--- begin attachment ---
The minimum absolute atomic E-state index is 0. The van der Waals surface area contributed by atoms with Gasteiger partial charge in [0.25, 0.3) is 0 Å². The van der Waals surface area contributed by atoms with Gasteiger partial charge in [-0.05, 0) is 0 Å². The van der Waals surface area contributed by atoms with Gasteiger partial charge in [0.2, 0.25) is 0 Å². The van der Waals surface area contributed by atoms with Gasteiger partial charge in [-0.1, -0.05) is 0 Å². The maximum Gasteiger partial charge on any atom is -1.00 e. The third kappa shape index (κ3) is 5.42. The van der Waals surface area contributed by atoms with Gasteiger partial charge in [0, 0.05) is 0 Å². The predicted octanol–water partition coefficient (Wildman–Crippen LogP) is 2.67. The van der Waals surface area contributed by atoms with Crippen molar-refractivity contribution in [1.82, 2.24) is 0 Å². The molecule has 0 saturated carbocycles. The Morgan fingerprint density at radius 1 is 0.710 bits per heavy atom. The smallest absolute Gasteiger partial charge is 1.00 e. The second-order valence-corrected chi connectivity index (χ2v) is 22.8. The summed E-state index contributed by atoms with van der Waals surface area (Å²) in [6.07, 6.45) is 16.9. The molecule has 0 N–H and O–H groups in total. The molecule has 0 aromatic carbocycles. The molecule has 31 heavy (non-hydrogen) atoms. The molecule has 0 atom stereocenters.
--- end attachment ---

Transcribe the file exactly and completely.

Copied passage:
The minimum absolute atomic E-state index is 0. The van der Waals surface area contributed by atoms with Gasteiger partial charge in [0.25, 0.3) is 0 Å². The van der Waals surface area contributed by atoms with Gasteiger partial charge in [-0.05, 0) is 0 Å². The van der Waals surface area contributed by atoms with Gasteiger partial charge in [0.2, 0.25) is 0 Å². The van der Waals surface area contributed by atoms with Gasteiger partial charge in [-0.1, -0.05) is 0 Å². The maximum Gasteiger partial charge on any atom is -1.00 e. The third kappa shape index (κ3) is 5.42. The van der Waals surface area contributed by atoms with Gasteiger partial charge in [0, 0.05) is 0 Å². The predicted octanol–water partition coefficient (Wildman–Crippen LogP) is 2.67. The van der Waals surface area contributed by atoms with Crippen molar-refractivity contribution in [1.82, 2.24) is 0 Å². The molecule has 0 saturated carbocycles. The Morgan fingerprint density at radius 1 is 0.710 bits per heavy atom. The smallest absolute Gasteiger partial charge is 1.00 e. The second-order valence-corrected chi connectivity index (χ2v) is 22.8. The summed E-state index contributed by atoms with van der Waals surface area (Å²) in [6.07, 6.45) is 16.9. The molecule has 0 N–H and O–H groups in total. The molecule has 0 aromatic carbocycles. The molecule has 31 heavy (non-hydrogen) atoms. The molecule has 0 atom stereocenters.